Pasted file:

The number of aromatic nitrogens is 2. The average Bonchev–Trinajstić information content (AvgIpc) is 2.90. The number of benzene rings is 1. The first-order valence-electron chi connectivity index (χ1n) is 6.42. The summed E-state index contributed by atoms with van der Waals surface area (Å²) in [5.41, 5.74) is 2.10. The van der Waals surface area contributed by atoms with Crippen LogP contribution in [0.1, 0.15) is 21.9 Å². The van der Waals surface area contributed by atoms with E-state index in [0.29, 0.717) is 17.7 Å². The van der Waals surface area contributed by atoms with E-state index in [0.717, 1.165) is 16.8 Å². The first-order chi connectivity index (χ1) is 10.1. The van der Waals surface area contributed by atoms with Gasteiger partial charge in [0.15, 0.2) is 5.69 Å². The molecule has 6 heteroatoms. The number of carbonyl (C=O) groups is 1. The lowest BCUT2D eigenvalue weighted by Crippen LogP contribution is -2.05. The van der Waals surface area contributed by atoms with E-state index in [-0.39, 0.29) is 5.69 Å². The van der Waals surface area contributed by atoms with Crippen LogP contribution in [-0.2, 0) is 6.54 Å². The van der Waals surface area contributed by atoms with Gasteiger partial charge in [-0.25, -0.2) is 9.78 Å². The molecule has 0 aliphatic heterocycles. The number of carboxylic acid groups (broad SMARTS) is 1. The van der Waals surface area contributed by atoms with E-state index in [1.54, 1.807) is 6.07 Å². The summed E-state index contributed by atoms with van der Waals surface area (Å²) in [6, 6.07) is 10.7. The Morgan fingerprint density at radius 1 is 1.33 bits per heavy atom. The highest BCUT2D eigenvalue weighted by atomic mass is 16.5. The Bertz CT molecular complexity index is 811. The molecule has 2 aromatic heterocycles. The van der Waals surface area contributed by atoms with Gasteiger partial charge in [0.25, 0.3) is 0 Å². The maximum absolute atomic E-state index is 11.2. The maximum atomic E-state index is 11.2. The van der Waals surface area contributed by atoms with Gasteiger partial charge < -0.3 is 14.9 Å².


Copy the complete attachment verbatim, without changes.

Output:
The number of aromatic nitrogens is 2. The average Bonchev–Trinajstić information content (AvgIpc) is 2.90. The number of benzene rings is 1. The first-order valence-electron chi connectivity index (χ1n) is 6.42. The summed E-state index contributed by atoms with van der Waals surface area (Å²) in [5.41, 5.74) is 2.10. The van der Waals surface area contributed by atoms with Crippen LogP contribution in [0.1, 0.15) is 21.9 Å². The van der Waals surface area contributed by atoms with E-state index in [0.29, 0.717) is 17.7 Å². The van der Waals surface area contributed by atoms with E-state index in [0.717, 1.165) is 16.8 Å². The first-order chi connectivity index (χ1) is 10.1. The van der Waals surface area contributed by atoms with Gasteiger partial charge in [0.15, 0.2) is 5.69 Å². The molecule has 6 heteroatoms. The number of carbonyl (C=O) groups is 1. The lowest BCUT2D eigenvalue weighted by Crippen LogP contribution is -2.05. The van der Waals surface area contributed by atoms with E-state index in [-0.39, 0.29) is 5.69 Å². The van der Waals surface area contributed by atoms with Crippen LogP contribution in [-0.2, 0) is 6.54 Å². The van der Waals surface area contributed by atoms with Gasteiger partial charge in [-0.25, -0.2) is 9.78 Å². The molecule has 0 aliphatic heterocycles. The number of carboxylic acid groups (broad SMARTS) is 1. The van der Waals surface area contributed by atoms with E-state index in [1.54, 1.807) is 6.07 Å². The summed E-state index contributed by atoms with van der Waals surface area (Å²) in [6, 6.07) is 10.7. The Morgan fingerprint density at radius 1 is 1.33 bits per heavy atom. The highest BCUT2D eigenvalue weighted by atomic mass is 16.5. The Bertz CT molecular complexity index is 811. The molecule has 2 aromatic heterocycles. The van der Waals surface area contributed by atoms with Gasteiger partial charge in [0.25, 0.3) is 0 Å². The maximum absolute atomic E-state index is 11.2. The maximum atomic E-state index is 11.2. The van der Waals surface area contributed by atoms with Gasteiger partial charge < -0.3 is 14.9 Å².